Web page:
PICTURE: Stone worker Vincent Amorosino at the Museum of Ventura County. Photo courtesy David Goldstein

by David Goldstein

This summer, the Museum of Ventura County will have a new outdoor exhibit and meeting room in the previously empty area across from Santa Clara Street. On Monday, Vincent Amorosino, a local stonemason and artist, dragged the last of a pile of scattered boulders into place, most of which he had previously shaped into large raised bed planters.

The planters, which are filled with a mixture of local soil and compost from Agromin and enriched with compost tea from Ojai’s Center for Regenerative Agriculture, will grow the Indian “three sisters” cultures. Some of these three plants, consisting of corn, beans, and pumpkin, will eventually be replaced by perennials and medicinal plants traditionally used by the Chumash people.

Amorosino and the other artists on the project, Jason Brock and Kevin Carman, work for Art City, a stone courtyard, sculpture studio, art gallery and garden on Ventura’s Westside owned by renowned local artist Paul Lindhard. Lindhard makes monumental stone installations in the US, but his latest vision, which is getting in shape this week at the Museum of Ventura County, uses stones, some of which were originally part of the Ventura Mission’s orchard walls, to frame plants. In addition to the raised bed cultures, sunflowers will line the south wall of the museum and pumpkin plants will flow from conical planters.

Art City Studios and the Ventura County Compost Network worked with the museum to coordinate this exhibition, which was originally intended as a competition in which nine participants competed for a prize by growing the largest sunflowers. As the project developed, the organizers realized that a cooperative, collaborative workforce, including volunteers, closely supervised by experienced gardeners, would be better suited. Gardeners will continue to follow organic farming practices.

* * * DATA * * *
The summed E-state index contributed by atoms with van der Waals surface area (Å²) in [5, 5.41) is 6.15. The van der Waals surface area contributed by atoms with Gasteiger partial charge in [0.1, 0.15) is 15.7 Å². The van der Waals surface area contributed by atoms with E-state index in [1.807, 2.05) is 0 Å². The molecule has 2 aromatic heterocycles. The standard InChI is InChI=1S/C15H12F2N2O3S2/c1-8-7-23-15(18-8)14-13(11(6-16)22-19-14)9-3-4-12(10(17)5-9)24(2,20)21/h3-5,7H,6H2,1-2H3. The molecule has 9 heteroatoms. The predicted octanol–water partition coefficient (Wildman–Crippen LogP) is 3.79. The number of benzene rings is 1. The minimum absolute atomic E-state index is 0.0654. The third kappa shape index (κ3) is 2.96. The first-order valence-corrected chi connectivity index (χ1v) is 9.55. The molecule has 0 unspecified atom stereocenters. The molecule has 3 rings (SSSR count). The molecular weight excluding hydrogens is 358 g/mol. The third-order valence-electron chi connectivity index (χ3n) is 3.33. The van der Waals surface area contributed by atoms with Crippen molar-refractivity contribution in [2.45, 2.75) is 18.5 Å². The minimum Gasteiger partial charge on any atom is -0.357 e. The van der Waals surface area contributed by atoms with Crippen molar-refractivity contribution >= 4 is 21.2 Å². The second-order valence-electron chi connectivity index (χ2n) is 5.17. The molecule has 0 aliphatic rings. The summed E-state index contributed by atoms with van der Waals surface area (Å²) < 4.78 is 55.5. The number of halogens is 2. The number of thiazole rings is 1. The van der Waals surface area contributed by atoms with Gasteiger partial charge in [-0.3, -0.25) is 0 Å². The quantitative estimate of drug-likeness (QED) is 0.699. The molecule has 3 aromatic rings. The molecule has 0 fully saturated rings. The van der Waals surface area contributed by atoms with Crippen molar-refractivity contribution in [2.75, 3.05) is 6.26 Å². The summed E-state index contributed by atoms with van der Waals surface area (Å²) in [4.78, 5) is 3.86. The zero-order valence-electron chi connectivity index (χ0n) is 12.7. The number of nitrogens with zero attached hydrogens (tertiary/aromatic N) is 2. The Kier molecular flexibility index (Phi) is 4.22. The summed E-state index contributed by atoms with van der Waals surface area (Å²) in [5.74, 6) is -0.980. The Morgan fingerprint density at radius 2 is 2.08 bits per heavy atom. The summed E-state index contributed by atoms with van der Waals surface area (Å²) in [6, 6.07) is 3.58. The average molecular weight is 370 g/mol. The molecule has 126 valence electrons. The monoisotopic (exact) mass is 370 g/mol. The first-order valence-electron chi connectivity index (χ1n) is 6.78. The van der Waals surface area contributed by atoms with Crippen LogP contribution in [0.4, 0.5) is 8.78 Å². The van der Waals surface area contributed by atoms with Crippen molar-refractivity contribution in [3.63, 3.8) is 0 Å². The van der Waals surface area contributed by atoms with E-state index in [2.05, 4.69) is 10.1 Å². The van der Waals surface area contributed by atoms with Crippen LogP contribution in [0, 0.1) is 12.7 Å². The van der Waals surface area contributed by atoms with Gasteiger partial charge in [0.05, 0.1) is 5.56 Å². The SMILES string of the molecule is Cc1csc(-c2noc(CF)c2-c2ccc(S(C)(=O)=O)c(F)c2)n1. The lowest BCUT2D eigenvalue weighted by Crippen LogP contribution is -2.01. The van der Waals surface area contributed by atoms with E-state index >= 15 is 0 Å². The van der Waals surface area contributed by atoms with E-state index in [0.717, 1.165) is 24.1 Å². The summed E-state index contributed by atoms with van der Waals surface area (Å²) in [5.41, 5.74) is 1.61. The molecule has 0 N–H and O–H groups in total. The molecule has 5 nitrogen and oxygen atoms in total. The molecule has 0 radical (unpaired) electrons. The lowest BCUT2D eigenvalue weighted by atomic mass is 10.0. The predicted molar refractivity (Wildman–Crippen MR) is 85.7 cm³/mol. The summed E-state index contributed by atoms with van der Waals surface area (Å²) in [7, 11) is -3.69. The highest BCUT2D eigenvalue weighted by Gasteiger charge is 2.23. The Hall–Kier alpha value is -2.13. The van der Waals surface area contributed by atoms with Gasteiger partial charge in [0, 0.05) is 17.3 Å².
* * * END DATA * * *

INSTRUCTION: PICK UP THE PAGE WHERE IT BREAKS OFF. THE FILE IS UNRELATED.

Denise Sindelar, the museum’s assistant director, said the museum worked with these community groups to initiate this project as part of an effort to turn a long-neglected space into an educational attraction and community resource. She said the outdoor areas of the museum will open on June 3rd and the indoor galleries are expected to open on July 1st.

The focus of this exhibit is the soil itself, as the compost is mostly obtained from Ventura County’s own garden cuttings. Agromin takes garden cuttings from curb carts collected by EJ Harrison and Sons and other recycling shippers and turns that waste into mulch and compost in locations near Oxnard, Simi Valley, and locations outside the county. Using the compost mixed with local soil and other material to produce crops and beautiful flowers makes the activity not only an artistic statement, but also an opportunity for community education and enjoyment.

In addition to promoting compost through this activity and exhibit, the Museum of Ventura County makes compost from leftover food at its Santa Paula branch, the Museum of Agriculture. “We have three compost bins (two plastic bales, one bale of straw) in which we recycle a large part of our vegetable cuttings and cuttings from our home gardens,” said Elena Waller, director of the Agricultural Museum. Additional garden clippings from the museum grounds will be collected by Athens Services in Santa Paula and moved to another location for composting.

The Agriculture Museum also has a worm box purchased through the Ventura City’s vermicompost bin discount program and uses it to turn leftover food from their break room into a high quality soil improvement. “The University of California’s Master Gardeners are responsible for feeding our squirmy friends,” said Waller. The master gardeners also take care of the vegetable garden and maintain 13 raised beds with plants at the Santa Paula location.

With the reopening of the museum in June, employees and lecturers at the Santa Paula site will be available to answer questions about the gardens on Wednesday morning. Currently, the master gardeners work Wednesdays from 8 a.m. to 11 a.m., and during the pandemic, people came to the museum gate to ask questions while observing social distance requirements. On June 16, 9-10: 30 a.m., a workshop at the Agriculture Museum (926 Railroad Ave., Santa Paula) will look at maintaining a vegetable garden, including information on composting. Reservations are required through the Master Gardener website; Visit ucanr.edu/survey/survey.cfm?surveynumber=34927.




David Goldstein is an Environmental Resource Analyst with the Ventura County Public Works Agency and can be reached at 805-658-4312 or [email protected]